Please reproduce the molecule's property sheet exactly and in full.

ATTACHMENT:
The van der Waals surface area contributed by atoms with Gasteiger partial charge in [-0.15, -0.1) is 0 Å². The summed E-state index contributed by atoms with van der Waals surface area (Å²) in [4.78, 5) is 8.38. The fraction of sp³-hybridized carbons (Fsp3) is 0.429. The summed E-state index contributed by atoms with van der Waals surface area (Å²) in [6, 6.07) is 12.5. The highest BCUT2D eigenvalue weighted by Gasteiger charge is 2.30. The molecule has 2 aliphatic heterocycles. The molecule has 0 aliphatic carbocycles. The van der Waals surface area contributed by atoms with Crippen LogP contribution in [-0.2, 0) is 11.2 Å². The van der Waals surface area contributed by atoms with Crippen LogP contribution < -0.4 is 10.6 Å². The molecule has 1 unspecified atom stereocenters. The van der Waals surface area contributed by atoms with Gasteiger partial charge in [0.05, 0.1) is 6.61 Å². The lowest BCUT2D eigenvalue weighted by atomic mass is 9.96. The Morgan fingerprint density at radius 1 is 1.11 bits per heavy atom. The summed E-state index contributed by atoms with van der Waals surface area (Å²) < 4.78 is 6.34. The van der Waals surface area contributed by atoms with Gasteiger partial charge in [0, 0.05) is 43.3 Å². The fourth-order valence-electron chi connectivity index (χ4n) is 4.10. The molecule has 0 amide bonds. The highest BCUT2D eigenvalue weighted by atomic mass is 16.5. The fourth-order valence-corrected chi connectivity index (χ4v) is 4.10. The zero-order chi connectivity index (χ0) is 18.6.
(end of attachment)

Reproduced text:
The van der Waals surface area contributed by atoms with Gasteiger partial charge in [-0.15, -0.1) is 0 Å². The summed E-state index contributed by atoms with van der Waals surface area (Å²) in [4.78, 5) is 8.38. The fraction of sp³-hybridized carbons (Fsp3) is 0.429. The summed E-state index contributed by atoms with van der Waals surface area (Å²) in [6, 6.07) is 12.5. The highest BCUT2D eigenvalue weighted by Gasteiger charge is 2.30. The molecule has 2 aliphatic heterocycles. The molecule has 0 aliphatic carbocycles. The van der Waals surface area contributed by atoms with Crippen LogP contribution in [-0.2, 0) is 11.2 Å². The van der Waals surface area contributed by atoms with Crippen LogP contribution < -0.4 is 10.6 Å². The molecule has 1 unspecified atom stereocenters. The van der Waals surface area contributed by atoms with Gasteiger partial charge in [0.05, 0.1) is 6.61 Å². The lowest BCUT2D eigenvalue weighted by atomic mass is 9.96. The Morgan fingerprint density at radius 1 is 1.11 bits per heavy atom. The summed E-state index contributed by atoms with van der Waals surface area (Å²) < 4.78 is 6.34. The van der Waals surface area contributed by atoms with Gasteiger partial charge in [0, 0.05) is 43.3 Å². The fourth-order valence-electron chi connectivity index (χ4n) is 4.10. The molecule has 0 amide bonds. The highest BCUT2D eigenvalue weighted by atomic mass is 16.5. The fourth-order valence-corrected chi connectivity index (χ4v) is 4.10. The zero-order chi connectivity index (χ0) is 18.6.